Archive for February 4th, 2017
Let all political leaders, including Najib and his Cabinet, make a new start to stand united stand against corruption, regardless of party affiliation or political ideologies, at the Save Malaysia Roundtable on Tuesday
I endorse the call by the former Malaysian Anti-Corruption Commission chief, Tan Sri Abu Kassim Mohaamed, that Malaysians must stand united against corruption, regardless of their political ideologies.
Speaking at a congregation at Masjid Al-Ikhlas in Shah Alam yesterday, Abu Kassim said that if corruption is used as the basis of politics, it will be difficult to resolve social issues.
More than anyone, Abu Kassim should know what he was talking about.
Abu Kassim became MACC Chief Commissioner on 1st January 2010 following the prolonged firestorm in a clear case of MACC political persecution resulting in the death of DAP aide Teoh Beng Hock, falling from the 13th floor of the MACC premises in Shah Alam on 16th July 2009, in a MACC investigation over allegations about impropriety in a RM2,400 purchase of flags for Merdeka Day celebrations by DAP State Executive Councillor, Ean Yong Hian Wah.
A Royal Commission of Inquiry in July 2011 found that Beng Hock had been “driven to commit suicide” due to interrogation by three MACC officers in a manner that was “aggressive, relentless, oppressive and unscrupulous” – which was nothing but a euphemism for murder.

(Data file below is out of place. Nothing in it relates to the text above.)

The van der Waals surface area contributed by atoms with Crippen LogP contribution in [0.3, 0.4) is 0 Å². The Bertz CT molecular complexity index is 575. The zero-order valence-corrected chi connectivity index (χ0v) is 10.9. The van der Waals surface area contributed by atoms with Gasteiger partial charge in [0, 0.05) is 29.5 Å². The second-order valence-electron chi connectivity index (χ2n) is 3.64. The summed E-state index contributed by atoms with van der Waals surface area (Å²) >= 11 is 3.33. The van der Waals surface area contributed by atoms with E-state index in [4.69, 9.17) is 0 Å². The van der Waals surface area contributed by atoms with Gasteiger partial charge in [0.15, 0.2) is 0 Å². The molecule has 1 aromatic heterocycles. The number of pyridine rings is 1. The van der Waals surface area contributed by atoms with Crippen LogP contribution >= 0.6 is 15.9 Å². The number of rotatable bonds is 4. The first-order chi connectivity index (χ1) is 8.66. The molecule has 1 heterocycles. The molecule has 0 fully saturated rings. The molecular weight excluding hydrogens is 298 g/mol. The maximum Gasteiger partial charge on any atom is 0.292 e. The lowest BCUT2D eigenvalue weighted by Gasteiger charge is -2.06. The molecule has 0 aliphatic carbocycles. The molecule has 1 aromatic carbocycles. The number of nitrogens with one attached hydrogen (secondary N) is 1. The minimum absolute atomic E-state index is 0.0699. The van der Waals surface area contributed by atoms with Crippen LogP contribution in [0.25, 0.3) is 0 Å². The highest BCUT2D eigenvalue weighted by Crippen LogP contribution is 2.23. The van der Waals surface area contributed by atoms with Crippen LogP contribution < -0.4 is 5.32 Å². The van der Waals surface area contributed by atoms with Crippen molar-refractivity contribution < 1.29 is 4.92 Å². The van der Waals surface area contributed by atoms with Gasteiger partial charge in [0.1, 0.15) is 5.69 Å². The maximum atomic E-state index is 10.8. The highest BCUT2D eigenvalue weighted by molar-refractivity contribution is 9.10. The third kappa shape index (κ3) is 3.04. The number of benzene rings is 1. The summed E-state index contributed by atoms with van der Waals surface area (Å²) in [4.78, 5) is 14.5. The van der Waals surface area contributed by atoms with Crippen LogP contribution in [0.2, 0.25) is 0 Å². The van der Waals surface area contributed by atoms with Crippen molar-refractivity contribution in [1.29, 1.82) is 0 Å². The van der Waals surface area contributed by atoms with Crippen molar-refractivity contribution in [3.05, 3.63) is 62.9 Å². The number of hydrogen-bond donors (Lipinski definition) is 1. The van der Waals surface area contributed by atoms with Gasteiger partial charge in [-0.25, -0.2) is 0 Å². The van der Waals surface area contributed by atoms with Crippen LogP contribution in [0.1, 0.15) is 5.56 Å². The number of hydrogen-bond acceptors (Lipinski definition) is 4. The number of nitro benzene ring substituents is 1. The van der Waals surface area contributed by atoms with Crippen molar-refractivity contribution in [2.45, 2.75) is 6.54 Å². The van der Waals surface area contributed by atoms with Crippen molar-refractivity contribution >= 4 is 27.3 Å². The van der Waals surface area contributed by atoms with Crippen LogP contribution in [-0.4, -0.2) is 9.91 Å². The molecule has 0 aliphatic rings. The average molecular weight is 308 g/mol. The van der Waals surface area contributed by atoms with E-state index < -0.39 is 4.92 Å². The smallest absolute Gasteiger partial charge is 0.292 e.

To his credit, Abu Kassim tried his utmost as MACC Chief Commissioner to restore the professionalism and credibility of the MACC in his seven-and-a-half years as head of the anti-corruption agency, but he failed as the murderers of Teoh Beng Hock had yet to be brought to justice.
But there were other weightier reasons for Abu Kassim’s failure. Read the rest of this entry »
Benjamin was Coordinator for Counterterrorism at the U.S. State Department and is director of The John Sloan Dickey Center for International Understanding at Dartmouth College
Counterterrorism may seem like a complicated, murky business. But practitioners agree on a few simple rules. Among them:
1. Be clear about who threatens you, and target them. Casting your net too widely creates new enemies.
2. Build strong alliances. Terrorism is a global problem that requires a global solution; you need capable, like-minded partners to collaborate on intelligence, law enforcement and military operations.
3. Counter and undermine your enemies’ narrative. Don’t confirm it.
4. Don’t drive away moderates; winning them over is key to defeating your enemies.
And, 5. Show efficiency and competence. Those qualities bolster deterrence. Read the rest of this entry »